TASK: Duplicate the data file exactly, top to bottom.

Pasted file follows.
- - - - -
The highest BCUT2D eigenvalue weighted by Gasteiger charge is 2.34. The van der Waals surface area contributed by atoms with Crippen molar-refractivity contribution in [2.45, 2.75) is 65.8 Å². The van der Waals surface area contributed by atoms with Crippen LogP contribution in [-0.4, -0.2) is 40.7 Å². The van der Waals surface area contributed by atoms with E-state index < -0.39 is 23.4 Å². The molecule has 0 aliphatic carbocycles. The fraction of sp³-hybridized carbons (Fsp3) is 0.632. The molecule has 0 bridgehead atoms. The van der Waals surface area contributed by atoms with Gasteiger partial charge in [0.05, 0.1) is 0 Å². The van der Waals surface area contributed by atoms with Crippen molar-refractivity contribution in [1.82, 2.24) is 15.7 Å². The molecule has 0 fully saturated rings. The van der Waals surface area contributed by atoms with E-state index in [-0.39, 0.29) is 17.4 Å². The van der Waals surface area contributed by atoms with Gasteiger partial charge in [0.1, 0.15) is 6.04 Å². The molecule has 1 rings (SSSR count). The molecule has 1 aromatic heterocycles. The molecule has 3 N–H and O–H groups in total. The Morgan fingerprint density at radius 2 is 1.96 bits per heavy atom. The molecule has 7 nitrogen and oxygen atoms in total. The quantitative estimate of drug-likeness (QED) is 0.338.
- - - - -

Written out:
The highest BCUT2D eigenvalue weighted by Gasteiger charge is 2.34. The van der Waals surface area contributed by atoms with Crippen molar-refractivity contribution in [2.45, 2.75) is 65.8 Å². The van der Waals surface area contributed by atoms with Crippen LogP contribution in [-0.4, -0.2) is 40.7 Å². The van der Waals surface area contributed by atoms with E-state index < -0.39 is 23.4 Å². The molecule has 0 aliphatic carbocycles. The fraction of sp³-hybridized carbons (Fsp3) is 0.632. The molecule has 0 bridgehead atoms. The van der Waals surface area contributed by atoms with Gasteiger partial charge in [0.05, 0.1) is 0 Å². The van der Waals surface area contributed by atoms with Crippen molar-refractivity contribution in [1.82, 2.24) is 15.7 Å². The molecule has 0 fully saturated rings. The van der Waals surface area contributed by atoms with E-state index in [-0.39, 0.29) is 17.4 Å². The van der Waals surface area contributed by atoms with Gasteiger partial charge in [0.1, 0.15) is 6.04 Å². The molecule has 1 rings (SSSR count). The molecule has 1 aromatic heterocycles. The molecule has 3 N–H and O–H groups in total. The Morgan fingerprint density at radius 2 is 1.96 bits per heavy atom. The molecule has 7 nitrogen and oxygen atoms in total. The quantitative estimate of drug-likeness (QED) is 0.338.